These days, a single video file is actually a container file format. Famously, there’s AVI, MP4, and MKV. Ideally, a container format should offer a flexible way for a single file to contain multiple video, audio, and subtitle tracks. This largely explains the rise in popularity of MKV; it’s open source, and supports almost all the features you could want, over and above AVI and MP4.
Before we can do anything with the container file, we need a filter that can split the various parts into separate streams. This is called demultiplexing, or the Demux stage—a more layman’s term is a splitter. If you’re following our advice in the “Just Get This” box, it’s the LAV Splitter—other splitters exist, such as the Haali Media Splitter. Settings (via the LAV Splitter preferences) can largely be set to default here, unless you happen not to be an English speaker, in which case you need to specify your preferred language for any audio and subtitles, so they can be picked up automatically if available.
SUBTITLES We’re going to tackle the subtitle stream first, as it’s quite straightforward. Subtitles can be internal ones or external ones you’ve downloaded—for the latter, these are just text files with timestamps and translated lines. And, yes, you can create your own comedy ones if you like. K-Lite uses the long-standing DirectVobSub filter, which offers placement, typeface, aspect ratio, and loading controls. It looks for suitably named subtitle files in the same folder as the video file, in a “\subtitle” folder alongside the video file, or in a “c:\subtitles” folder. The file needs to be named exactly the same as the original video file, minus any extension, such as .mkv or .mp4. If you have issues with your vision, the placement and size settings can be very useful. For internal subtitles, use the MPC settings. Choose the required subtitles from “Play > Subtitles track.” It has very similar controls under “View > Options > Subtitles settings.”
SOUND Getting the correct surround sound from a Windows system to an external amp or device can be frustrating. This is largely down to the number of non-obvious drivers, different settings at each stage, physical outputs, and compatibility issues with DRM and modern digital audio formats.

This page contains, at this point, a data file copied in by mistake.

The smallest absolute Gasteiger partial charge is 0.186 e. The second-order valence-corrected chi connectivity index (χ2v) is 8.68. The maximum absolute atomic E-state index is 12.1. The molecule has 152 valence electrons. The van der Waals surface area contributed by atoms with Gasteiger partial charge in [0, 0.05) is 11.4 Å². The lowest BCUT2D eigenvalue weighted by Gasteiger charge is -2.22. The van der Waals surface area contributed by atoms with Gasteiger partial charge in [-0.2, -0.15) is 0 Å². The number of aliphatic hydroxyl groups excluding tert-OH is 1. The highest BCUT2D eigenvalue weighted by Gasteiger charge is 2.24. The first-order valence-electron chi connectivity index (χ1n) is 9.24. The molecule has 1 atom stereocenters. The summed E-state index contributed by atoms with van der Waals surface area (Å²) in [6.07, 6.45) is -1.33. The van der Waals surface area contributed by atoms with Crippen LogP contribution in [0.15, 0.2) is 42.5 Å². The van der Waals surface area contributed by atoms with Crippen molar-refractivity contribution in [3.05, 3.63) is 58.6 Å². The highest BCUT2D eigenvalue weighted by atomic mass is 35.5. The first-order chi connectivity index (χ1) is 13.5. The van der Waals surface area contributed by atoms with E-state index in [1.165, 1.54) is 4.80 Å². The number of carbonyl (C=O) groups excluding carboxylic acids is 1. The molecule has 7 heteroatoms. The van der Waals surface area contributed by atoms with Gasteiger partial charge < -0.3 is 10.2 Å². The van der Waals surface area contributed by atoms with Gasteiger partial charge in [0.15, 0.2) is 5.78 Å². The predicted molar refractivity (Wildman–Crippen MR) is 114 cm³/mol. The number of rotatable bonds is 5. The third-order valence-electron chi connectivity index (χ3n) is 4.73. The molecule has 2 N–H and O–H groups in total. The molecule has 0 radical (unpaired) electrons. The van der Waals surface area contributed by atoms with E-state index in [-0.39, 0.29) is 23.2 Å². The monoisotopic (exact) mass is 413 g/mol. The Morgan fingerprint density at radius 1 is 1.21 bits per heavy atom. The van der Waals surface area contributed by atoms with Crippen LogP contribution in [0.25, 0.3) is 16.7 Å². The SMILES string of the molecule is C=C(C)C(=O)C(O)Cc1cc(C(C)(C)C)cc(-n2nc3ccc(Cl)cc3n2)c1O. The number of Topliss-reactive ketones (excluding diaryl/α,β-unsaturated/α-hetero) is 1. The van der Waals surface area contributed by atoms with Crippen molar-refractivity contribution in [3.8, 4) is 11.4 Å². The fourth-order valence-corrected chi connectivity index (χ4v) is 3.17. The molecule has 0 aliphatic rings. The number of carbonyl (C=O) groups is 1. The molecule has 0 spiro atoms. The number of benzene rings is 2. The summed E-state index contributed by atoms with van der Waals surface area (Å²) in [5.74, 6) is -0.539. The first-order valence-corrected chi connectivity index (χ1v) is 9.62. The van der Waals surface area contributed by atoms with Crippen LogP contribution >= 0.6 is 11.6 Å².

The first step is to check Windows is outputting audio to the correct device. Right-click the notification “Speaker” icon, and select “Playback devices.” Windows lists all the audio devices it thinks it can send audio to. Built-in audio typically offers separate analog and digital output. Suitable HDMI digital devices are also listed, while there may be additional devices with audio output, too. If there’s no sound to be heard, it’s likely the wrong device is selected here. You can also configure the basic setup, and tell Windows whether this is a stereo or surround system. However, systems running Realtek audio might have the
company’s proprietary preference system, where all this can be configured, too.
We’re behind the times with audio, so we’re still running a 5.1 surround system using stereo analog jacks—that’s a jack per speaker pair, and one to handle both the sub and center speakers. The main reason is it forces decoding of any digital audio to the discrete surround channels. Otherwise, you need to pipe the raw digital signal down whatever digital connection you’re using. The problem is, if your amp doesn’t support that digital signal, you hear nothing, or the output device could fall back to stereo PCM audio, which won’t make anyone happy.